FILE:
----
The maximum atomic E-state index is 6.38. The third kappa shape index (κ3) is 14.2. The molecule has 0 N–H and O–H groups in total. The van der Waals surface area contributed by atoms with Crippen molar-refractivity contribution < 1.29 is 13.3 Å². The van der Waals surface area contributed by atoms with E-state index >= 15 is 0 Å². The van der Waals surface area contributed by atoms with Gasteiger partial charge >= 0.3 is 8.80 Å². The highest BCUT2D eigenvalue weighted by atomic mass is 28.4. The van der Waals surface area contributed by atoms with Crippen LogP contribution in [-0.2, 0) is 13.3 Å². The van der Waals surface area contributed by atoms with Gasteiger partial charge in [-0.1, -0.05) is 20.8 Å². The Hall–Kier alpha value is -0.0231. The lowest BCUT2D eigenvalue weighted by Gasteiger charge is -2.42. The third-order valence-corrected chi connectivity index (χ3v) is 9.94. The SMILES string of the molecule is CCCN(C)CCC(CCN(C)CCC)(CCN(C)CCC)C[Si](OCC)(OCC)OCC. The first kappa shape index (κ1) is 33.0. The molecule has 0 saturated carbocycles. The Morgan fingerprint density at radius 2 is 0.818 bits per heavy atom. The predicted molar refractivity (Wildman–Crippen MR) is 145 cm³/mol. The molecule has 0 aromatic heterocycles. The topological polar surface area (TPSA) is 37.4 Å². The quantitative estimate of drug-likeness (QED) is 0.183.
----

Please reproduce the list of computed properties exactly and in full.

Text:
The maximum atomic E-state index is 6.38. The third kappa shape index (κ3) is 14.2. The molecule has 0 N–H and O–H groups in total. The van der Waals surface area contributed by atoms with Crippen molar-refractivity contribution < 1.29 is 13.3 Å². The van der Waals surface area contributed by atoms with E-state index >= 15 is 0 Å². The van der Waals surface area contributed by atoms with Gasteiger partial charge >= 0.3 is 8.80 Å². The highest BCUT2D eigenvalue weighted by atomic mass is 28.4. The van der Waals surface area contributed by atoms with Crippen LogP contribution in [-0.2, 0) is 13.3 Å². The van der Waals surface area contributed by atoms with Gasteiger partial charge in [-0.1, -0.05) is 20.8 Å². The Hall–Kier alpha value is -0.0231. The lowest BCUT2D eigenvalue weighted by Gasteiger charge is -2.42. The third-order valence-corrected chi connectivity index (χ3v) is 9.94. The SMILES string of the molecule is CCCN(C)CCC(CCN(C)CCC)(CCN(C)CCC)C[Si](OCC)(OCC)OCC. The first kappa shape index (κ1) is 33.0. The molecule has 0 saturated carbocycles. The Morgan fingerprint density at radius 2 is 0.818 bits per heavy atom. The predicted molar refractivity (Wildman–Crippen MR) is 145 cm³/mol. The molecule has 0 aromatic heterocycles. The topological polar surface area (TPSA) is 37.4 Å². The quantitative estimate of drug-likeness (QED) is 0.183.